Pub Dunn prepares for 20th St. Patrick’s


Though much has changed at the bar formerly known as Pub Thomas Dunn over the last year, at least one thing remains the same: The watering hole’s 20th annual St. Patrick’s Day celebration promises to be yet another epic party.

Sold by its original owner, Léon Gagnon, last year to veteran Quebec City restaurateur Luc Grandmont, the bar has undergone some minor changes, including a shortening of its name to Pub Dunn, and an updating of its drink and food menus.

However, the bar’s new owner has made a conscious effort to maintain its Irish roots.

“Léon Gagnon died just before the sale [of the bar] was completed, so it was very important to me to carry it on in a similar way,” said Grandmont.

Léon Gagnon was well known as the proprietor of the city’s foremost emporium of fine scotches and imported beers.

With green-painted walls, Guinness on tap and enough whiskey to float a boat in, the bar also became a gathering place for Quebec City’s sizable Irish community.

Though Grandmont did paint over the pub’s green walls with “a more urban colour,” he has made sure to stay well stocked with kegs of Guinness (“a very important drink for the Irish”) and the unparalleled selection of single malt scotches on which Thomas Dunn built his bar’s reputation.

In addition, Grandmont has introduced an extensive wine list, most of which is available by the glass, and an exotic new element to the menu: tartines, a bar food he discovered while in France.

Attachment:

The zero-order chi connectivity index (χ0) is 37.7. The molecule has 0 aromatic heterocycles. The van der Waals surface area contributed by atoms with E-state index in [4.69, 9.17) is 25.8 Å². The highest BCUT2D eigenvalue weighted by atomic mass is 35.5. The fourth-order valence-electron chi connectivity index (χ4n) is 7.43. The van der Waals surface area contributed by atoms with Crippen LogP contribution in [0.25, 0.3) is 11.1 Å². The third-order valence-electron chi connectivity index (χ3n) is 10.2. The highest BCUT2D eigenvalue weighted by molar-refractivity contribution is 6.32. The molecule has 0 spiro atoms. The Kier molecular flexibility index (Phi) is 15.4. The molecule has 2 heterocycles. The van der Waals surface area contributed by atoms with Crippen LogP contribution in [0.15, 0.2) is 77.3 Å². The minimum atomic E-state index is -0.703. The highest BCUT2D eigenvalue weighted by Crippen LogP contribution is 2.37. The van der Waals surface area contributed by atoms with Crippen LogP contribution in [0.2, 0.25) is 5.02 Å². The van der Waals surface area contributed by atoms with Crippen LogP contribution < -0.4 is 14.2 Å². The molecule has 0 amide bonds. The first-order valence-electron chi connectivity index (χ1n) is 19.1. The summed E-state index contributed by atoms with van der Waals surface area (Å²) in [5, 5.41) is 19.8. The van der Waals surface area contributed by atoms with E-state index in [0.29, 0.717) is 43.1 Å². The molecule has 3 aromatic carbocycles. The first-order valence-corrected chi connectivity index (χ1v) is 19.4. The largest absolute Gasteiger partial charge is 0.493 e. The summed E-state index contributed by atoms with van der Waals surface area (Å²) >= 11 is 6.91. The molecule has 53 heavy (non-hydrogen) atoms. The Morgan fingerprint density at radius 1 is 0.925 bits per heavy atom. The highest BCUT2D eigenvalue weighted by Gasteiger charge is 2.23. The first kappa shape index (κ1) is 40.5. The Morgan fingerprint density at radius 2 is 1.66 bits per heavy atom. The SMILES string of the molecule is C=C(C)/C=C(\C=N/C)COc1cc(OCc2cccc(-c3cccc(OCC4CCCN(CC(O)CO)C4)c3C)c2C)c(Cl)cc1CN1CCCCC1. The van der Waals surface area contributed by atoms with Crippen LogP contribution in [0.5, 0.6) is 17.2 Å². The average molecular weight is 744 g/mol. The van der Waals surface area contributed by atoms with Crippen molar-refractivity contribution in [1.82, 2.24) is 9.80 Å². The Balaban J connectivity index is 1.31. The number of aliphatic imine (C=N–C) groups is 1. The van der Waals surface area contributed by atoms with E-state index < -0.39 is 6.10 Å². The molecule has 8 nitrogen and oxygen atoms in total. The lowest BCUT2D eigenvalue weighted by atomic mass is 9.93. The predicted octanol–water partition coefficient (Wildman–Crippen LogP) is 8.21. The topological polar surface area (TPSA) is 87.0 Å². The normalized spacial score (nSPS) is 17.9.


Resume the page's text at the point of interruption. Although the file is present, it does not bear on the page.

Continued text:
“Tartines was really the vision I had for this bar,” he explained. “I went to Paris several times over the last years and discovered this food. It’s a big slice of bread, toasted and garnished with whatever you can think of: goat cheese, duck confit, eggplant puree … anything! It’s a real bar cuisine.”

On March 17, however, the Gallic will take a back seat to the Gaelic, as Grandmont will mount the bar’s 20th annual St. Patty’s Day bacchanal.

The day begins with a breakfast, served at 7:30 and again at 9:30 a.m., of Scotch eggs on English muffins accompanied by an Irish coffee. Then, at 11:30 a.m. and 1:30 p.m., a lunch of Guinness-themed dishes will be served, including various meats cooked in the famous stout. Finally, the festivities will get fully underway at 5 p.m. when the Green Devils, a traditional Irish band, will begin their night-long set.

If it all sounds good, fret not; you needn’t choose. “Some people show up at 8 a.m. and don’t leave until one the next morning,” Grandmont said, clarifying, “but they’re not usually standing by that point.”

Though Pub Dunn’s walls may no longer be green, Grandmont assured the QCT that the bar’s St. Patrick’s Day beer certainly will be.